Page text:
Science Magazine – United States adopts major chemical safety overhaul
The U.S. Senate yesterday unanimously approved a major overhaul of the nation’s primary chemical safety law—marking one of the last steps in a decades-long reform effort. The House of Representatives on 24 May overwhelmingly approved the rewrite of the Toxic Substances Control Act (TSCA), which governs how industrial chemicals are tested and regulated. The legislation now moves to President Barack Obama for signing.
The measure—H.R. 2576, named for the late Senator Frank Lautenberg (D–NJ), a long-time TSCA reform champion—is perhaps the most far-reaching and influential environmental statute passed by Congress since the body updated the Clean Air Act in 1990. The measure aims to make chemical safety reviews more science-based, and includes provisions designed to reduce the use of animals in chemical testing and promote the study of so-called cancer clusters.

Associated Press via The New York Times – Latest Ebola Outbreak in Liberia Is Now Over, UN Says
The World Health Organization has declared Liberia’s latest Ebola outbreak over, the fourth such announcement since the virus was first reported there. Liberia is the last country to receive the declaration, made 42 days after tests showed the last infected person no longer had the virus. Liberia’s health ministry said it now enters a 90-day heightened surveillance period. The Ebola outbreak was first declared over in Liberia in May 2015, but new cases emerged, resetting the clock three times. More than 4,800 people have died in Liberia, and more than 11,300 mostly in West Africa, since December 2013.

WTVM June is PTSD Awareness Month
June is recognized as Post Traumatic Stress Disorder Awareness Month, and at least 8.5 percent of the population will suffer from it in some form during their lifetime. According to the Pastoral Institute in Columbus, PTSD is an anxiety disorder that can affect people in several ways. Certain jobs that have higher instances of PTSD include those who have served or are now serving in the military, law enforcement, or fire and medical services.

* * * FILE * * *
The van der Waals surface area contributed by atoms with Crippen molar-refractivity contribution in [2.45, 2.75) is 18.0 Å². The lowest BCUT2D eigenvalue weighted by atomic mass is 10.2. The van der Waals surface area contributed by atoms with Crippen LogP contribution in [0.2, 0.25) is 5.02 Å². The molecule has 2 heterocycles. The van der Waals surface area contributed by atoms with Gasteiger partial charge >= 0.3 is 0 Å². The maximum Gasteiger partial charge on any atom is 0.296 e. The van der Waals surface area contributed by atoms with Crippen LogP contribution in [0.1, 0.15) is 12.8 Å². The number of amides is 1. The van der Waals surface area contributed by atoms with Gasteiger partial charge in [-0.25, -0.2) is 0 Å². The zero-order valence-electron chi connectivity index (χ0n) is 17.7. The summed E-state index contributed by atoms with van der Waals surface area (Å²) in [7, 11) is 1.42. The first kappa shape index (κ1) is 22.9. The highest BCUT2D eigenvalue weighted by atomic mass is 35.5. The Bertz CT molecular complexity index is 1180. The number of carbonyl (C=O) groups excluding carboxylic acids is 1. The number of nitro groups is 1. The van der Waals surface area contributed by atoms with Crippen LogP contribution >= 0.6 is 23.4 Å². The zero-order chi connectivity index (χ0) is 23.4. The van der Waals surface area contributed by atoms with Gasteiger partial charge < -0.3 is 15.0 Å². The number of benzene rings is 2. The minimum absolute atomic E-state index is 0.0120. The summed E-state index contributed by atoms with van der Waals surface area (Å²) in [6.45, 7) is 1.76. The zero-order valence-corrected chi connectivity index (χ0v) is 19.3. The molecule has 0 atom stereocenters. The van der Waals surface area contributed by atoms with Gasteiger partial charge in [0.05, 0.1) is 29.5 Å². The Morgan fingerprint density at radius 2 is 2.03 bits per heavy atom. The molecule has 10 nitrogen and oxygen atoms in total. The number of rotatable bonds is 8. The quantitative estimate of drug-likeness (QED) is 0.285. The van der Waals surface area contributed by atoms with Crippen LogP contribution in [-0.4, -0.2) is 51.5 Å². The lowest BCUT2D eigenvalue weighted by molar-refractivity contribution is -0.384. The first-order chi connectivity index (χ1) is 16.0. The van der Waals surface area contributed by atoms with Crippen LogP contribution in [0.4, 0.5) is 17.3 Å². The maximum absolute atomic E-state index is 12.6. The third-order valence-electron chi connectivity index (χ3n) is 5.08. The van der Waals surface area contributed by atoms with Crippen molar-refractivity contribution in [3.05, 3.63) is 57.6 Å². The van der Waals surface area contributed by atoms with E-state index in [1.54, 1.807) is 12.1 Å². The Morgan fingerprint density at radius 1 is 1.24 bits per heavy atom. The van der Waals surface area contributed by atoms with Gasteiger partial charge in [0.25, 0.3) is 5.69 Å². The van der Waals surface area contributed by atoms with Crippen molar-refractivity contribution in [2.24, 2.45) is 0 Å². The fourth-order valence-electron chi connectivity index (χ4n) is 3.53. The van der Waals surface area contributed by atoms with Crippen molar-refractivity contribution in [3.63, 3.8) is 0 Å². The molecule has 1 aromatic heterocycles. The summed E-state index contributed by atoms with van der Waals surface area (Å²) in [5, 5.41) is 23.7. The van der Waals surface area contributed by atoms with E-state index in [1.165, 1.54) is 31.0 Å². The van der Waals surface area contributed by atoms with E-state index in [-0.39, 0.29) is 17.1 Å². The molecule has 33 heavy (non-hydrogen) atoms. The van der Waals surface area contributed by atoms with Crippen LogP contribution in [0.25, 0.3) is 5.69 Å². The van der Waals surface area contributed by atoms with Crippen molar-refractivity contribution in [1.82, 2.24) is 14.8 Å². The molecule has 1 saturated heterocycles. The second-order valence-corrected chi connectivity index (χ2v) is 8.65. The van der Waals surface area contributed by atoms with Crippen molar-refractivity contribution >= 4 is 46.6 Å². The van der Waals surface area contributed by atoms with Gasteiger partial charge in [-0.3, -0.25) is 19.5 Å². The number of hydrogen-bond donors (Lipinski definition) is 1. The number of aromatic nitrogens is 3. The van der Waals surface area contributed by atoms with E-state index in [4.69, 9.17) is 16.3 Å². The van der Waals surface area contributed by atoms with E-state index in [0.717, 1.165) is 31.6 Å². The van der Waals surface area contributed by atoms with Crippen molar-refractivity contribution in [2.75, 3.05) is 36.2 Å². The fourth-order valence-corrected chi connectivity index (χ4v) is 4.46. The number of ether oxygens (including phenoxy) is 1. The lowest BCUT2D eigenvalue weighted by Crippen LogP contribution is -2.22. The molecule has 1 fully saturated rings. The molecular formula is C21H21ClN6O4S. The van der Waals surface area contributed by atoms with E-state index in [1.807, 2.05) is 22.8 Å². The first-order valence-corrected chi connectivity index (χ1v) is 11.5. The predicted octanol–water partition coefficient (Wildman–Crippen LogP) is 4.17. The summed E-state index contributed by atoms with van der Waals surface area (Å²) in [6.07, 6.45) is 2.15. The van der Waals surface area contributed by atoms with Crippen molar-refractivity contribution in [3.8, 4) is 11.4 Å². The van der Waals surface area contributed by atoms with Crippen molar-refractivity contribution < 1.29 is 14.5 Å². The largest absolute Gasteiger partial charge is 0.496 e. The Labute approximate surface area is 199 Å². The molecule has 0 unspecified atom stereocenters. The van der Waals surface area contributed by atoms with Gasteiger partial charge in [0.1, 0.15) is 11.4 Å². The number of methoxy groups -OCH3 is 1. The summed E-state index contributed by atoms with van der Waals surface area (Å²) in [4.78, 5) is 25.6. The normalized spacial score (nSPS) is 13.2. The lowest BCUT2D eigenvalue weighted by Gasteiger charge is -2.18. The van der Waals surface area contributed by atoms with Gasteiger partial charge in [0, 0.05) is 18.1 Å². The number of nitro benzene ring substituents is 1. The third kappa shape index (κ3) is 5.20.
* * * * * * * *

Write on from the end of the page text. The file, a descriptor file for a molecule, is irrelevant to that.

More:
The Sacramento Bee – AM Alert: New California Tobacco Age Limits Go Into Effect
Yesterday a doctor couldn’t legally grant a terminally ill patient’s request for a prescription that would end their lives. Starting today, a doctor can. Yesterday, a 20-year-old could walk into a gas station and buy a pack of cigarettes. Today, no dice. California’s physician-assisted suicide End of Life Option Act will allow physicians to write prescriptions for patients who are given no more than six months to live by their doctors. Doctors aren’t required to grant the prescription, and are free to opt out of the law. Experts in the field say that there’s no way to predict how many terminally ill people might take advantage of the new law. New tobacco rules, meanwhile, increase the smoking age from 18 to 21 today. In addition, e-cigarettes and vaping are now covered by traditional tobacco regulations. The bills survived a grueling battle in the Legislature amid intense opposition from the tobacco industry.

WSTP – Most antidepressants ineffective in teens, study finds
Most antidepressants on the market are ineffective for children and teens with major depressive disorder, and some may be unsafe for young patients, according to new research published in The Lancet. The findings show that out of 14 antidepressants, only fluoxetine (sold under brand names Prozac and Sarafem) was more effective at relieving symptoms of depression in young people than a placebo pill. In contrast, taking venlafaxine (Effexor) was associated with an increased risk of suicidal thoughts and suicide attempts when compared to a placebo and five other antidepressants.